Yeshiva University News » 2013 » May » 10

Chani Wiesman Berliant on the Need for Genetic Education and Testing

In my role as genetic counselor, I meet with men, women and families who have personal or family histories of cancer. I take a detailed medical and family history, assess the chance for an hereditary risk for cancer, and recommend appropriate genetic testing. Genetic testing can help identify what that “hereditary factor” is. When the results come back, I interpret them in the context of the family history and help make screening and management recommendations.

Chani Wiesman Berliant

Chani Wiesman Berliant is a genetic counselor at YU’s Program for Jewish Genetic Health

Inevitably, the following statement would come up in discussion:

“…and if you carry one of these BRCA mutations, it means that there’s a 50/50 chance that you could have passed it on to your kids…” Read the rest of this entry…


Graduate Profile: Eli Shapiro, Azrieli Graduate School for Jewish Education and Administration

A common spirit runs throughout Yeshiva University: the mandate to matter.

Students of all ages and backgrounds come here to pursue a range of professional and personal dreams, from scientific research and medicine to law, Jewish education or public policy. Our students seek to harness their unique talents and YU education to make a lasting impact on the world around them. This spring, when they graduate from YU, these new alumni will hit the ground running.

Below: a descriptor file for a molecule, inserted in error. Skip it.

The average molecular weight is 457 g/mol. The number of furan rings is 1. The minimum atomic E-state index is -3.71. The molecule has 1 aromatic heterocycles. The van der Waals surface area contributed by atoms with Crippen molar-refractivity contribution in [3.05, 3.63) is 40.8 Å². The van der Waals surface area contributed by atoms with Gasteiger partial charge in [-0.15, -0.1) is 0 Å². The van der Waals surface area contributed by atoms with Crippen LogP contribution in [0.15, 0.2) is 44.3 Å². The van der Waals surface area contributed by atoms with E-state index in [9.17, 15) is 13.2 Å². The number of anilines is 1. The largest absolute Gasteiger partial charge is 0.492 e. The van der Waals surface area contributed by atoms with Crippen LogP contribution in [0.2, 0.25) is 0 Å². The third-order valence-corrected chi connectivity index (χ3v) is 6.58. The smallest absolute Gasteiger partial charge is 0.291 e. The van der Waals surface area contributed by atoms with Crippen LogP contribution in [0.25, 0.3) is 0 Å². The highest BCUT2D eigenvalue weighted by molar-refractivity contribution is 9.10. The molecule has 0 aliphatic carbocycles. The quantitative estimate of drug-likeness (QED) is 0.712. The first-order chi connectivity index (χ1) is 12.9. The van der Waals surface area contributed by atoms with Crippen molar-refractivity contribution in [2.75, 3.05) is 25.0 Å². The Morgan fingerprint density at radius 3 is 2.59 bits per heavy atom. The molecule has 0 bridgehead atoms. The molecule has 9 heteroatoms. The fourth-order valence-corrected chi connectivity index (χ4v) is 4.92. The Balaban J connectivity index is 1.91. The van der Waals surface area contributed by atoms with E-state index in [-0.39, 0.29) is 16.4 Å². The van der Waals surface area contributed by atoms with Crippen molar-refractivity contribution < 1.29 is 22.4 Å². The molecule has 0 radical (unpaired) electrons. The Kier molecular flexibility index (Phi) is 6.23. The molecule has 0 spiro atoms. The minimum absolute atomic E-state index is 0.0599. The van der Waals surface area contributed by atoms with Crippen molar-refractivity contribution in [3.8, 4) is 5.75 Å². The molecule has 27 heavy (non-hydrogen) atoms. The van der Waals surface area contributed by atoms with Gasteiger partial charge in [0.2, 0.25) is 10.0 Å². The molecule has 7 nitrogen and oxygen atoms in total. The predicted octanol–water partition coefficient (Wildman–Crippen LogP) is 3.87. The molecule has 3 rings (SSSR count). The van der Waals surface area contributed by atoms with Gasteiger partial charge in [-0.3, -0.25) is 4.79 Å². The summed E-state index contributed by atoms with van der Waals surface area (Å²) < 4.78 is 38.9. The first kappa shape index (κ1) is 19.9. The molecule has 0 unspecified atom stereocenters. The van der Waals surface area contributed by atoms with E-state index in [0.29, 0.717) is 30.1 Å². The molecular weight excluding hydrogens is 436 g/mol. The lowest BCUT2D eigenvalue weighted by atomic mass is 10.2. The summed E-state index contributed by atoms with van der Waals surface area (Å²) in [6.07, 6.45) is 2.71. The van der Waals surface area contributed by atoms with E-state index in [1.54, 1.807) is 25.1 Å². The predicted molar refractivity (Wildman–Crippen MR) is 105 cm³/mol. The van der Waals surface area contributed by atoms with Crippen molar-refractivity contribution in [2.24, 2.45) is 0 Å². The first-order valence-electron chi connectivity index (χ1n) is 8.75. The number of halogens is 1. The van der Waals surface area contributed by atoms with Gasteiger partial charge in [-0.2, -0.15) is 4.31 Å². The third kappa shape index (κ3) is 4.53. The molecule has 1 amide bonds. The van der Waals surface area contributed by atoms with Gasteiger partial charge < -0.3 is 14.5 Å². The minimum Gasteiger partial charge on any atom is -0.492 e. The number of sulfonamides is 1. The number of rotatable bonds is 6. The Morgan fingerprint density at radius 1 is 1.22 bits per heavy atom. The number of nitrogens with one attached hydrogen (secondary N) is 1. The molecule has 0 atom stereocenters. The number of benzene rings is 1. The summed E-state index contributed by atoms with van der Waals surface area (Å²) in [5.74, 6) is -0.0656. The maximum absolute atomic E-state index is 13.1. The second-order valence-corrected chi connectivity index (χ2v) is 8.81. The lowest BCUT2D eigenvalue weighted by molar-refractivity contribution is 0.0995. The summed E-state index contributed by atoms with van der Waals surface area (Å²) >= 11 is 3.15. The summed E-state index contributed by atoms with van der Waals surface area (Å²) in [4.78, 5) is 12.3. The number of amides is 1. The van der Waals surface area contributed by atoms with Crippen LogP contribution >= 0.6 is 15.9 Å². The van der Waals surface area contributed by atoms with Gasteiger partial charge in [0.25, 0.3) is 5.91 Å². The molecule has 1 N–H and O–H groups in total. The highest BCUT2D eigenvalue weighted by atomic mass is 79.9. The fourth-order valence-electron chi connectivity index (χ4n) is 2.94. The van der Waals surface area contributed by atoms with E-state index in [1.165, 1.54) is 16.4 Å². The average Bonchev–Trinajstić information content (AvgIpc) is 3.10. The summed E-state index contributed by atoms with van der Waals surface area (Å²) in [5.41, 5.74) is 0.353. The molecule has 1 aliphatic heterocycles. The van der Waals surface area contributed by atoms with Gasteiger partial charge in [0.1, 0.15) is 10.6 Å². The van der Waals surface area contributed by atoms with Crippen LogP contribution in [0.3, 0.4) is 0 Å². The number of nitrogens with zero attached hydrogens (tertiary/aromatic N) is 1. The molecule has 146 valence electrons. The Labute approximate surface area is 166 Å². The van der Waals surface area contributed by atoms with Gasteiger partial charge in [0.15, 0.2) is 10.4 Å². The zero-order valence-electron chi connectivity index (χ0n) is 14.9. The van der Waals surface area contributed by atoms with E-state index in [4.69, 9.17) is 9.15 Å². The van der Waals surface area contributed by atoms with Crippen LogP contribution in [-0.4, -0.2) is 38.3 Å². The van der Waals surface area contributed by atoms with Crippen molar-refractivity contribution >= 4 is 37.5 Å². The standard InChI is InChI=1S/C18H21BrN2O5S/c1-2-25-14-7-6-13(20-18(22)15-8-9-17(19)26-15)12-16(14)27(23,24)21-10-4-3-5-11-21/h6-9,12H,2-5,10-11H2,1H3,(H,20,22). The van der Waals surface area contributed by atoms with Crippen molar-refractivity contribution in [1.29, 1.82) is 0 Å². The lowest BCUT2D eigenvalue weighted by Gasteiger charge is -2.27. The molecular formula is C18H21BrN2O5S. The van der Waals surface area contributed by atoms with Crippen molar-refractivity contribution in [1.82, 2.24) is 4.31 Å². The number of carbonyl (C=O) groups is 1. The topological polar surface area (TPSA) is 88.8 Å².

In the weeks leading up to CommencementYU News will feature one remarkable graduate from each school, reflecting, in their own words, on their time here, their passions and their dreams for the future.

Meet the Class of 2013.

Eli Shapiro

Azrieli’s Eli Shapiro hopes to professionalize the Jewish education landscape.

Name: Eli Shapiro

Hometown: Far Rockaway, NY

School: Azrieli Graduate School for Jewish Education and Administration

Passion: Professionalizing Jewish education

Why Jewish education?

Jewish education is the foundation of our community and the basis of our future, but we often approach it in a “this is what’s done” fashion that causes us to miss out on best practices. I feel very strongly that if in some way I can effect a positive change and bring more deliberate practices to such a significant component of Jewish life, I have an obligation to do so. To quote Margaret Mead: “Never doubt that a small group of thoughtful, committed citizens can change the world. Indeed, it is the only thing that ever has.” Read the rest of this entry…